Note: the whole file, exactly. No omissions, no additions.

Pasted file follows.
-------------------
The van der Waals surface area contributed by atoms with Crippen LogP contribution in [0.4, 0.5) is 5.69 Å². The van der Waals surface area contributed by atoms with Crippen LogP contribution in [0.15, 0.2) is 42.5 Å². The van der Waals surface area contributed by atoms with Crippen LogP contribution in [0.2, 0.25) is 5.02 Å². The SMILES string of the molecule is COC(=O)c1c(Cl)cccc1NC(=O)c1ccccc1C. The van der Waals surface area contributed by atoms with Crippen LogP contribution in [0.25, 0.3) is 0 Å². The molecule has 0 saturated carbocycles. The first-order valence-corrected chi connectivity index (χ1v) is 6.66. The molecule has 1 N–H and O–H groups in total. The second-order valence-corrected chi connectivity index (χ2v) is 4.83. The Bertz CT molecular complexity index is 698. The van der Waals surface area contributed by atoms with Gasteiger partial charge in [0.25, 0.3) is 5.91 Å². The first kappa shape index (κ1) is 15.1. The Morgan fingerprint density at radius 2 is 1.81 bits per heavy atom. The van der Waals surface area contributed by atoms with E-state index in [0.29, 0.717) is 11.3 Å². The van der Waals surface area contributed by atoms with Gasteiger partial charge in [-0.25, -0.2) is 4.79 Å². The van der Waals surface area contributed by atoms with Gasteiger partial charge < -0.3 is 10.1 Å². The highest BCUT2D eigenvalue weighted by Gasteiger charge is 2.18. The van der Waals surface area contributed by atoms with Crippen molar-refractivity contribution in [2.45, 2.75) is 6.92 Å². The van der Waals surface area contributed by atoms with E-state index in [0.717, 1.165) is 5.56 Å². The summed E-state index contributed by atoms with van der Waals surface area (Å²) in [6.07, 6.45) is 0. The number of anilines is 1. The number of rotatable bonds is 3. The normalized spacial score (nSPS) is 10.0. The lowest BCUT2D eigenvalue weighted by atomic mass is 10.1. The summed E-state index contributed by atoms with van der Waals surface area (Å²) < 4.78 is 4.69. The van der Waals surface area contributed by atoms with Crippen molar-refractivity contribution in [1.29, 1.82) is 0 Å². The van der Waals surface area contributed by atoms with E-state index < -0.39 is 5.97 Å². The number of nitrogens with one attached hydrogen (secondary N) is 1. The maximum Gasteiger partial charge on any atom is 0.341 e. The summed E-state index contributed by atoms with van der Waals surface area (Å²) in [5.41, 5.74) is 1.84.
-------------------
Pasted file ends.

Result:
The van der Waals surface area contributed by atoms with Crippen LogP contribution in [0.4, 0.5) is 5.69 Å². The van der Waals surface area contributed by atoms with Crippen LogP contribution in [0.15, 0.2) is 42.5 Å². The van der Waals surface area contributed by atoms with Crippen LogP contribution in [0.2, 0.25) is 5.02 Å². The SMILES string of the molecule is COC(=O)c1c(Cl)cccc1NC(=O)c1ccccc1C. The van der Waals surface area contributed by atoms with Crippen LogP contribution in [0.25, 0.3) is 0 Å². The molecule has 0 saturated carbocycles. The first-order valence-corrected chi connectivity index (χ1v) is 6.66. The molecule has 1 N–H and O–H groups in total. The second-order valence-corrected chi connectivity index (χ2v) is 4.83. The Bertz CT molecular complexity index is 698. The van der Waals surface area contributed by atoms with Gasteiger partial charge in [0.25, 0.3) is 5.91 Å². The first kappa shape index (κ1) is 15.1. The Morgan fingerprint density at radius 2 is 1.81 bits per heavy atom. The van der Waals surface area contributed by atoms with E-state index in [0.29, 0.717) is 11.3 Å². The van der Waals surface area contributed by atoms with Gasteiger partial charge in [-0.25, -0.2) is 4.79 Å². The van der Waals surface area contributed by atoms with Gasteiger partial charge < -0.3 is 10.1 Å². The highest BCUT2D eigenvalue weighted by Gasteiger charge is 2.18. The van der Waals surface area contributed by atoms with Crippen molar-refractivity contribution in [2.45, 2.75) is 6.92 Å². The van der Waals surface area contributed by atoms with E-state index in [0.717, 1.165) is 5.56 Å². The summed E-state index contributed by atoms with van der Waals surface area (Å²) in [6.07, 6.45) is 0. The number of anilines is 1. The number of rotatable bonds is 3. The normalized spacial score (nSPS) is 10.0. The lowest BCUT2D eigenvalue weighted by atomic mass is 10.1. The summed E-state index contributed by atoms with van der Waals surface area (Å²) < 4.78 is 4.69. The van der Waals surface area contributed by atoms with Crippen molar-refractivity contribution in [1.29, 1.82) is 0 Å². The van der Waals surface area contributed by atoms with E-state index < -0.39 is 5.97 Å². The number of nitrogens with one attached hydrogen (secondary N) is 1. The maximum Gasteiger partial charge on any atom is 0.341 e. The summed E-state index contributed by atoms with van der Waals surface area (Å²) in [5.41, 5.74) is 1.84.